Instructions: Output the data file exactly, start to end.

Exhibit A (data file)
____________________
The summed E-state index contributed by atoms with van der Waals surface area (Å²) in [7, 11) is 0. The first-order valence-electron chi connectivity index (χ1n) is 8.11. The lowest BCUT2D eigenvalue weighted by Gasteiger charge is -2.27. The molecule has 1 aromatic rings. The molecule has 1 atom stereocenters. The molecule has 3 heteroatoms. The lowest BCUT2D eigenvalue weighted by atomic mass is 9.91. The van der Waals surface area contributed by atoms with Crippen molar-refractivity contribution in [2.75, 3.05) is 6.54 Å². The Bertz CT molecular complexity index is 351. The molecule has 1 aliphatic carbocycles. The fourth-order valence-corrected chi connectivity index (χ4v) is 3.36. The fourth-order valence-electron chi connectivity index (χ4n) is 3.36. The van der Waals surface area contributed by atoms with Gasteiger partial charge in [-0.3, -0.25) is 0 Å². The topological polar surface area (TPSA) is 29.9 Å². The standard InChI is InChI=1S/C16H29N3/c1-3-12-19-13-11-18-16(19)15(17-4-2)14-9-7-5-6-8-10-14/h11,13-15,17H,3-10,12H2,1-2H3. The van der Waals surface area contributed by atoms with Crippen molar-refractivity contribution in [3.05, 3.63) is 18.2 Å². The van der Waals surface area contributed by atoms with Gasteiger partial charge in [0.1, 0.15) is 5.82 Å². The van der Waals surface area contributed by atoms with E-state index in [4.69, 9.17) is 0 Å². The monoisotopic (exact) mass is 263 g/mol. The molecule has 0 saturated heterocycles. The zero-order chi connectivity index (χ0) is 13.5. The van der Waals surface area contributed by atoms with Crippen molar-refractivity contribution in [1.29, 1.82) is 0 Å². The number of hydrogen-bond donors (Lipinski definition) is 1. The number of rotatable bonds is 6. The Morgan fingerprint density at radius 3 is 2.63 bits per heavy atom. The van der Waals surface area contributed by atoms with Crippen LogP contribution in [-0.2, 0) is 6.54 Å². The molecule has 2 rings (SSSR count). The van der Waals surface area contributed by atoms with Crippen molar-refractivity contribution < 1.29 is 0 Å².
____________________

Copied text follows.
The summed E-state index contributed by atoms with van der Waals surface area (Å²) in [7, 11) is 0. The first-order valence-electron chi connectivity index (χ1n) is 8.11. The lowest BCUT2D eigenvalue weighted by Gasteiger charge is -2.27. The molecule has 1 aromatic rings. The molecule has 1 atom stereocenters. The molecule has 3 heteroatoms. The lowest BCUT2D eigenvalue weighted by atomic mass is 9.91. The van der Waals surface area contributed by atoms with Crippen molar-refractivity contribution in [2.75, 3.05) is 6.54 Å². The Bertz CT molecular complexity index is 351. The molecule has 1 aliphatic carbocycles. The fourth-order valence-corrected chi connectivity index (χ4v) is 3.36. The fourth-order valence-electron chi connectivity index (χ4n) is 3.36. The van der Waals surface area contributed by atoms with Gasteiger partial charge in [-0.3, -0.25) is 0 Å². The topological polar surface area (TPSA) is 29.9 Å². The standard InChI is InChI=1S/C16H29N3/c1-3-12-19-13-11-18-16(19)15(17-4-2)14-9-7-5-6-8-10-14/h11,13-15,17H,3-10,12H2,1-2H3. The van der Waals surface area contributed by atoms with Crippen molar-refractivity contribution in [3.05, 3.63) is 18.2 Å². The van der Waals surface area contributed by atoms with Gasteiger partial charge in [0.1, 0.15) is 5.82 Å². The van der Waals surface area contributed by atoms with E-state index in [4.69, 9.17) is 0 Å². The monoisotopic (exact) mass is 263 g/mol. The molecule has 0 saturated heterocycles. The zero-order chi connectivity index (χ0) is 13.5. The van der Waals surface area contributed by atoms with Crippen molar-refractivity contribution in [1.29, 1.82) is 0 Å². The number of hydrogen-bond donors (Lipinski definition) is 1. The number of rotatable bonds is 6. The Morgan fingerprint density at radius 3 is 2.63 bits per heavy atom. The van der Waals surface area contributed by atoms with Crippen LogP contribution in [-0.2, 0) is 6.54 Å². The molecule has 2 rings (SSSR count). The van der Waals surface area contributed by atoms with Crippen molar-refractivity contribution < 1.29 is 0 Å².